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Recent studies have demonstrated that exon 19 deletion (19 Del) and exon 21 L858R mutation (L858R) are 2 different types of sensitive epidermal growth factor receptor (EGFR) mutations in nonsmall cell lung cancer (NSCLC). However, whether there are some differences between those 2 groups in baseline clinical characteristics is still unclear.
We enrolled consecutive 1271 NSCLC patients detected with either 19 Del or L858R and collected their baseline clinical characteristics including age, sex, comorbidity, smoking and drinking status, body mass index (BMI), TNM stage, histologic type, differentiation, tumor maximum diameter (TMD), and CEA level. χ2 test and multivariate logistic regression analysis were used to compare the difference.
We found a higher percentage of 19 Del in younger patients group (<=50 yr) than L858R (P<0.001) through χ2 test. Besides, patients with 19 Del have higher risk of lymph node metastasis (P<0.001). However, there were no significant differences in other items of clinical characteristics between 19 Del and L858R. Multivariate analysis showed similar significant results. Subgroup analysis in different age groups (10 yr as an interval) and N stages (stratified by N0, N1, N2, and N3) also indicated above-mentioned trends.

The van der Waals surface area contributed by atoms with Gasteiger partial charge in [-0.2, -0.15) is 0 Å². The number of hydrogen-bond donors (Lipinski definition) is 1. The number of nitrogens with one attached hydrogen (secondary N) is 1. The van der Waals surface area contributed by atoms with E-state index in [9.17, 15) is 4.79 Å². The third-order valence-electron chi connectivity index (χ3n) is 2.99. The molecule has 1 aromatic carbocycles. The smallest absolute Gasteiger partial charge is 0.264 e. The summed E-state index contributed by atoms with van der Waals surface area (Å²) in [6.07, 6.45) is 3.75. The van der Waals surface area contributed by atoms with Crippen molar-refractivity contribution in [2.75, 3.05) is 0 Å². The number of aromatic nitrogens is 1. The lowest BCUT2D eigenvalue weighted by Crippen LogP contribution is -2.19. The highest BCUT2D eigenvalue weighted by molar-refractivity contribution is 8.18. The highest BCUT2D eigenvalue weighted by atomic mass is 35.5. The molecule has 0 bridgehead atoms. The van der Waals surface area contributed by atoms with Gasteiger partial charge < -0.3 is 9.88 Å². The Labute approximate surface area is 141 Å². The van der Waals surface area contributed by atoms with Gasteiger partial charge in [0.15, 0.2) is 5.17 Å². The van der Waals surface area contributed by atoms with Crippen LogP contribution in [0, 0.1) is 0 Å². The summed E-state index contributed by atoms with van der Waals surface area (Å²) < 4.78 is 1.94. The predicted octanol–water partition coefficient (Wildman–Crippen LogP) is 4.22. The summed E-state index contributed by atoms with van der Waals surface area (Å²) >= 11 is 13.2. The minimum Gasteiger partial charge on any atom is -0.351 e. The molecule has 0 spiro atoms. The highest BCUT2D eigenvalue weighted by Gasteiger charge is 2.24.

NSCLC patients with 19 Del are more likely to be young and have lymphatic metastasis than those with L858R. Age and N stage might be considered in predicting EGFR mutation type in NSCLC.